If I understand what Andrew Litton is doing in his new solo piano album, A Tribute to Oscar Peterson, it is something akin to an Elvis imitator or one of those Beatles tribute bands. As he explains it, he is playing transcriptions of Peterson’s arrangements taken right off his CDs, replicating what the master had done. Now since Litton is quite obviously a musician who knows his way around the piano, his performances certainly do justice to the originals, at least in the sense that he plays with a joy and passion for the music.
But, and there is a but, the thing that made Peterson a great jazz pianist was his creativity in the moment. It wasn’t just that he played beautifully; it was that he was creating while he played. I’m not sure that a more creative approach to the great pianist’s music, one that took his arrangements to another level, wouldn’t have made a more effective tribute. It would certainly have been closer to the spirit of his work.
That said, if you can’t have Peterson playing Peterson, Litton, a classical conductor and soloist, is a worthy substitute. And if he isn’t primarily a jazz pianist, he is a pianist with talent who understands how to interpret a piece of music. He understands color and harmony, but must importantly he understands Oscar Peterson.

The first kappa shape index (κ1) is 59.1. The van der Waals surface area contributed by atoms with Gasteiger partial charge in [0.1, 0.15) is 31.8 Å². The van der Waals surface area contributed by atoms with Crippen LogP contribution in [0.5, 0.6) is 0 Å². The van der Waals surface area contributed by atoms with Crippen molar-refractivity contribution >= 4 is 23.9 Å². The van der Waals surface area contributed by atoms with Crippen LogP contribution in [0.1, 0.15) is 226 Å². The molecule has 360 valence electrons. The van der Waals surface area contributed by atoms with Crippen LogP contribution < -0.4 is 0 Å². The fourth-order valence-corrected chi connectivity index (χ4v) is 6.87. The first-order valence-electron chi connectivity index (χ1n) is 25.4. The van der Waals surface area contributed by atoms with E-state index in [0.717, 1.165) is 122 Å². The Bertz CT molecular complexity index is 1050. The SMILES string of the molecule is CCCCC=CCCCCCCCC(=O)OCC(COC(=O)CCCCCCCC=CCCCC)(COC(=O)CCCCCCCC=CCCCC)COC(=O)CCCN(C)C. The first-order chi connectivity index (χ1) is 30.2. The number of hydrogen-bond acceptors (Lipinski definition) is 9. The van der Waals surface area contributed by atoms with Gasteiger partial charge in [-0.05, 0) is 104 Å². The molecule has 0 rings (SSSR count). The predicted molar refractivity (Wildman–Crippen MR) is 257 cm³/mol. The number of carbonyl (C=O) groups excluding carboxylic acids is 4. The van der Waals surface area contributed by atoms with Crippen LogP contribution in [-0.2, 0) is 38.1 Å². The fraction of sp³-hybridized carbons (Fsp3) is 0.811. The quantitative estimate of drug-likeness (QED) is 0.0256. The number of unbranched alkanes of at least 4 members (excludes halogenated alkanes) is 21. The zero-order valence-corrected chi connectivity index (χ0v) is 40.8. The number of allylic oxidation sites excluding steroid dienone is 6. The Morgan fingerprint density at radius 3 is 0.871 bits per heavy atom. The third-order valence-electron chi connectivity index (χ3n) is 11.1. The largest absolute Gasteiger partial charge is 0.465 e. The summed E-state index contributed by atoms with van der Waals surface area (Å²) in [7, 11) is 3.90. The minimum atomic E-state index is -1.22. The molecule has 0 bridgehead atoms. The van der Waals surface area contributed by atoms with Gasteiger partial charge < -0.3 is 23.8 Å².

The album features Litton performing a dozen tunes Peterson culled from the Great American Songbook, as well as a jazz classic or two. The set opens on the upbeat with a romp through Harry Warren/Al Dubin’s “Lulu’s Back in Town.” The mood shifts with the tightly woven drama of Thelonious Monk’s “’Round Midnight” and a vintage take on the classic, “Body and Soul.”
There is special emphasis on the song Litton calls his “all time favorite Oscar track,” a song he has been playing as an occasional encore, “Little Girl Blue.” There are fine versions of “Take the ‘A’ Train,” “Basin Street Blues,” “How Long Has This Been Going On,” and “The Nearness of You.” The set ends with a smashing take on “Perdido,”
This is great music played with real skill.
The album is recorded as a hybrid disc that plays on both CD and SACD Surround players.